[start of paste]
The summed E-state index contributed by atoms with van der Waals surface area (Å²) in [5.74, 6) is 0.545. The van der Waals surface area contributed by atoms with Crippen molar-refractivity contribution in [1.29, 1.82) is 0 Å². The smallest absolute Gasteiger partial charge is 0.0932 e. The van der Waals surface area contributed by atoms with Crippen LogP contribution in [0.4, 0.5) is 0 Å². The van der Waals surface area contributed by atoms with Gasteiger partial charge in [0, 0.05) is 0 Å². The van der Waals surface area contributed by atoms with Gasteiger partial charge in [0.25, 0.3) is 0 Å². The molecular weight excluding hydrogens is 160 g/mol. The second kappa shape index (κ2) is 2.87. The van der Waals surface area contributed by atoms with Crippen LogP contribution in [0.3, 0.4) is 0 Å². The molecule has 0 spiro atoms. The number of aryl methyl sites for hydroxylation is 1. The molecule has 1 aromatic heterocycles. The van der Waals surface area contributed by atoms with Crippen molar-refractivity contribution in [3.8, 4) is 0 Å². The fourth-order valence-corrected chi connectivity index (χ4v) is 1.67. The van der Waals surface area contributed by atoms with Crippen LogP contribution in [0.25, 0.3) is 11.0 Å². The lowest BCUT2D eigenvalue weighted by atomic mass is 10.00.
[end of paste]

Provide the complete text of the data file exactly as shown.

The summed E-state index contributed by atoms with van der Waals surface area (Å²) in [5.74, 6) is 0.545. The van der Waals surface area contributed by atoms with Crippen molar-refractivity contribution in [1.29, 1.82) is 0 Å². The smallest absolute Gasteiger partial charge is 0.0932 e. The van der Waals surface area contributed by atoms with Crippen LogP contribution in [0.4, 0.5) is 0 Å². The van der Waals surface area contributed by atoms with Gasteiger partial charge in [0, 0.05) is 0 Å². The van der Waals surface area contributed by atoms with Gasteiger partial charge in [0.25, 0.3) is 0 Å². The molecular weight excluding hydrogens is 160 g/mol. The second kappa shape index (κ2) is 2.87. The van der Waals surface area contributed by atoms with Crippen LogP contribution in [0.3, 0.4) is 0 Å². The molecule has 0 spiro atoms. The number of aryl methyl sites for hydroxylation is 1. The molecule has 1 aromatic heterocycles. The van der Waals surface area contributed by atoms with Crippen molar-refractivity contribution in [3.8, 4) is 0 Å². The fourth-order valence-corrected chi connectivity index (χ4v) is 1.67. The van der Waals surface area contributed by atoms with Crippen LogP contribution in [0.25, 0.3) is 11.0 Å². The lowest BCUT2D eigenvalue weighted by atomic mass is 10.00.